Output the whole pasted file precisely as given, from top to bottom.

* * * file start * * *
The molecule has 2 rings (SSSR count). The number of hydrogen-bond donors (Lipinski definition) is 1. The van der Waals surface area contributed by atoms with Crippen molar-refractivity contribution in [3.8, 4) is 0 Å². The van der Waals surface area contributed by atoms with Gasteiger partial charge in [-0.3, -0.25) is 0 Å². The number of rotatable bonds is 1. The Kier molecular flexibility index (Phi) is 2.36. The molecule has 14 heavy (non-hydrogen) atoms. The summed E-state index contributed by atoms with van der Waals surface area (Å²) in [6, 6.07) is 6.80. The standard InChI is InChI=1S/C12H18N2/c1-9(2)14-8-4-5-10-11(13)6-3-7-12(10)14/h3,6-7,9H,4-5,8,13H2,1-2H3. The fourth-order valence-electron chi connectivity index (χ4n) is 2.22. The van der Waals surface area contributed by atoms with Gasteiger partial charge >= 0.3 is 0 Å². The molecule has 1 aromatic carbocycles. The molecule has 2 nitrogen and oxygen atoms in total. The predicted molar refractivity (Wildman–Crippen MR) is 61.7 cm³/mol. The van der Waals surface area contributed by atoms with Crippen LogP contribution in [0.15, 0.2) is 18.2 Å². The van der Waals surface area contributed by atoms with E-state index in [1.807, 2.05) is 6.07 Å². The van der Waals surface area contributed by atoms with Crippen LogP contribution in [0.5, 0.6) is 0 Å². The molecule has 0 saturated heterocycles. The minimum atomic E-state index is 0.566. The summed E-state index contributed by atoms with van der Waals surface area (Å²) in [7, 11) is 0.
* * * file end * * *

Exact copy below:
The molecule has 2 rings (SSSR count). The number of hydrogen-bond donors (Lipinski definition) is 1. The van der Waals surface area contributed by atoms with Crippen molar-refractivity contribution in [3.8, 4) is 0 Å². The van der Waals surface area contributed by atoms with Gasteiger partial charge in [-0.3, -0.25) is 0 Å². The number of rotatable bonds is 1. The Kier molecular flexibility index (Phi) is 2.36. The molecule has 14 heavy (non-hydrogen) atoms. The summed E-state index contributed by atoms with van der Waals surface area (Å²) in [6, 6.07) is 6.80. The standard InChI is InChI=1S/C12H18N2/c1-9(2)14-8-4-5-10-11(13)6-3-7-12(10)14/h3,6-7,9H,4-5,8,13H2,1-2H3. The fourth-order valence-electron chi connectivity index (χ4n) is 2.22. The van der Waals surface area contributed by atoms with Gasteiger partial charge >= 0.3 is 0 Å². The molecule has 1 aromatic carbocycles. The molecule has 2 nitrogen and oxygen atoms in total. The predicted molar refractivity (Wildman–Crippen MR) is 61.7 cm³/mol. The van der Waals surface area contributed by atoms with Crippen LogP contribution in [0.15, 0.2) is 18.2 Å². The van der Waals surface area contributed by atoms with E-state index in [1.807, 2.05) is 6.07 Å². The van der Waals surface area contributed by atoms with Crippen LogP contribution in [0.5, 0.6) is 0 Å². The molecule has 0 saturated heterocycles. The minimum atomic E-state index is 0.566. The summed E-state index contributed by atoms with van der Waals surface area (Å²) in [7, 11) is 0.